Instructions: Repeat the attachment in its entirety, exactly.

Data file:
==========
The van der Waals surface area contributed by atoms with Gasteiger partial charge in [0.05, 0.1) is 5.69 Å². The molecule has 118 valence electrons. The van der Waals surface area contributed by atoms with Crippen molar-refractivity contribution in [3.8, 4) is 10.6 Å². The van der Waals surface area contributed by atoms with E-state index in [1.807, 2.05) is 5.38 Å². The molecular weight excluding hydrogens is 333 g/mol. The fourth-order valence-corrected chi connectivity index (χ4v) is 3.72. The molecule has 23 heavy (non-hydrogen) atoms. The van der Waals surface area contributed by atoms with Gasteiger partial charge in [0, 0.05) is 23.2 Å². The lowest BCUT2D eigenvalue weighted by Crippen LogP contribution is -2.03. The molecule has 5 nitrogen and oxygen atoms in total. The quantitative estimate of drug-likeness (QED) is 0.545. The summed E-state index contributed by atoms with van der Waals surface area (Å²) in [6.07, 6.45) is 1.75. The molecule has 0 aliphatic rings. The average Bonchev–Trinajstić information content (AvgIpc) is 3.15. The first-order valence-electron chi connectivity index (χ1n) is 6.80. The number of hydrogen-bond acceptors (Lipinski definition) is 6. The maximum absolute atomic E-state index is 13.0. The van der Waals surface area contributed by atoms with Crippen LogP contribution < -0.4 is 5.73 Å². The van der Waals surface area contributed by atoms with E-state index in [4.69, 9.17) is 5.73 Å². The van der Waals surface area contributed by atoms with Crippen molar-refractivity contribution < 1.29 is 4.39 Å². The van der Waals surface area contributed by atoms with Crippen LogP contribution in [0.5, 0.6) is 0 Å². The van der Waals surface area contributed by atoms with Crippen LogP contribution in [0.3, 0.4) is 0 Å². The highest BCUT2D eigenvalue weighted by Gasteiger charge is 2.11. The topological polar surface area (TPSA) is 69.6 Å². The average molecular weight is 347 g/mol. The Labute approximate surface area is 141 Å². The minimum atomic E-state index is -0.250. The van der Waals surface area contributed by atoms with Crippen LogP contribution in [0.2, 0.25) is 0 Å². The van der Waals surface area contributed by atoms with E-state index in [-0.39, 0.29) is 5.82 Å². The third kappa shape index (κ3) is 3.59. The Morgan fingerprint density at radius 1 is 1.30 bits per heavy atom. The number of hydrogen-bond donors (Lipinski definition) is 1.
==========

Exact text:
The van der Waals surface area contributed by atoms with Gasteiger partial charge in [0.05, 0.1) is 5.69 Å². The molecule has 118 valence electrons. The van der Waals surface area contributed by atoms with Crippen molar-refractivity contribution in [3.8, 4) is 10.6 Å². The van der Waals surface area contributed by atoms with E-state index in [1.807, 2.05) is 5.38 Å². The molecular weight excluding hydrogens is 333 g/mol. The fourth-order valence-corrected chi connectivity index (χ4v) is 3.72. The molecule has 23 heavy (non-hydrogen) atoms. The van der Waals surface area contributed by atoms with Gasteiger partial charge in [0, 0.05) is 23.2 Å². The lowest BCUT2D eigenvalue weighted by Crippen LogP contribution is -2.03. The molecule has 5 nitrogen and oxygen atoms in total. The quantitative estimate of drug-likeness (QED) is 0.545. The summed E-state index contributed by atoms with van der Waals surface area (Å²) in [6.07, 6.45) is 1.75. The molecule has 0 aliphatic rings. The average Bonchev–Trinajstić information content (AvgIpc) is 3.15. The first-order valence-electron chi connectivity index (χ1n) is 6.80. The number of hydrogen-bond acceptors (Lipinski definition) is 6. The maximum absolute atomic E-state index is 13.0. The van der Waals surface area contributed by atoms with Crippen LogP contribution < -0.4 is 5.73 Å². The van der Waals surface area contributed by atoms with E-state index in [4.69, 9.17) is 5.73 Å². The van der Waals surface area contributed by atoms with Crippen molar-refractivity contribution < 1.29 is 4.39 Å². The van der Waals surface area contributed by atoms with Crippen LogP contribution in [0.5, 0.6) is 0 Å². The van der Waals surface area contributed by atoms with Crippen LogP contribution in [0.3, 0.4) is 0 Å². The highest BCUT2D eigenvalue weighted by Gasteiger charge is 2.11. The topological polar surface area (TPSA) is 69.6 Å². The average molecular weight is 347 g/mol. The Labute approximate surface area is 141 Å². The minimum atomic E-state index is -0.250. The van der Waals surface area contributed by atoms with Crippen LogP contribution in [0.2, 0.25) is 0 Å². The van der Waals surface area contributed by atoms with E-state index in [-0.39, 0.29) is 5.82 Å². The third kappa shape index (κ3) is 3.59. The Morgan fingerprint density at radius 1 is 1.30 bits per heavy atom. The number of hydrogen-bond donors (Lipinski definition) is 1.